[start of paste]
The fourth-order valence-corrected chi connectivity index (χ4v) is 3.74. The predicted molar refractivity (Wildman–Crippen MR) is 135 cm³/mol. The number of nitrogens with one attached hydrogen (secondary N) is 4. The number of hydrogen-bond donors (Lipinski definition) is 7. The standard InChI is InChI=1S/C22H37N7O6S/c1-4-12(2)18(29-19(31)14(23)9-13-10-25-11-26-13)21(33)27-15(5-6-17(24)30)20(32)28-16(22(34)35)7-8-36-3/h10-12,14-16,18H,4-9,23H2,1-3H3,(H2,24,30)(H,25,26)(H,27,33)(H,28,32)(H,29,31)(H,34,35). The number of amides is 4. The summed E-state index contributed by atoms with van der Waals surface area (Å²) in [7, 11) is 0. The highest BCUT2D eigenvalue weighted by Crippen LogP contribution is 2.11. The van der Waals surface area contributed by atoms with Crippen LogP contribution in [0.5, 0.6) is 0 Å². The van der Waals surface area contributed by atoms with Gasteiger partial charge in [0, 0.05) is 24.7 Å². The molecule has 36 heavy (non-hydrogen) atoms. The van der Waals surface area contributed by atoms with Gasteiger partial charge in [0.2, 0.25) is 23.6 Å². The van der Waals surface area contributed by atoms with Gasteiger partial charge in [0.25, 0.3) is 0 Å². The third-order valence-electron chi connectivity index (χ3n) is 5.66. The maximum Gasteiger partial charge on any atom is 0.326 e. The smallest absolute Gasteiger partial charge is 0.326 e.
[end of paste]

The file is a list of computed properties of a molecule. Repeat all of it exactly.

The fourth-order valence-corrected chi connectivity index (χ4v) is 3.74. The predicted molar refractivity (Wildman–Crippen MR) is 135 cm³/mol. The number of nitrogens with one attached hydrogen (secondary N) is 4. The number of hydrogen-bond donors (Lipinski definition) is 7. The standard InChI is InChI=1S/C22H37N7O6S/c1-4-12(2)18(29-19(31)14(23)9-13-10-25-11-26-13)21(33)27-15(5-6-17(24)30)20(32)28-16(22(34)35)7-8-36-3/h10-12,14-16,18H,4-9,23H2,1-3H3,(H2,24,30)(H,25,26)(H,27,33)(H,28,32)(H,29,31)(H,34,35). The number of amides is 4. The summed E-state index contributed by atoms with van der Waals surface area (Å²) in [7, 11) is 0. The highest BCUT2D eigenvalue weighted by Crippen LogP contribution is 2.11. The van der Waals surface area contributed by atoms with Crippen LogP contribution in [0.5, 0.6) is 0 Å². The van der Waals surface area contributed by atoms with Gasteiger partial charge in [0, 0.05) is 24.7 Å². The molecule has 36 heavy (non-hydrogen) atoms. The van der Waals surface area contributed by atoms with Gasteiger partial charge in [0.2, 0.25) is 23.6 Å². The van der Waals surface area contributed by atoms with Gasteiger partial charge in [0.25, 0.3) is 0 Å². The third-order valence-electron chi connectivity index (χ3n) is 5.66. The maximum Gasteiger partial charge on any atom is 0.326 e. The smallest absolute Gasteiger partial charge is 0.326 e.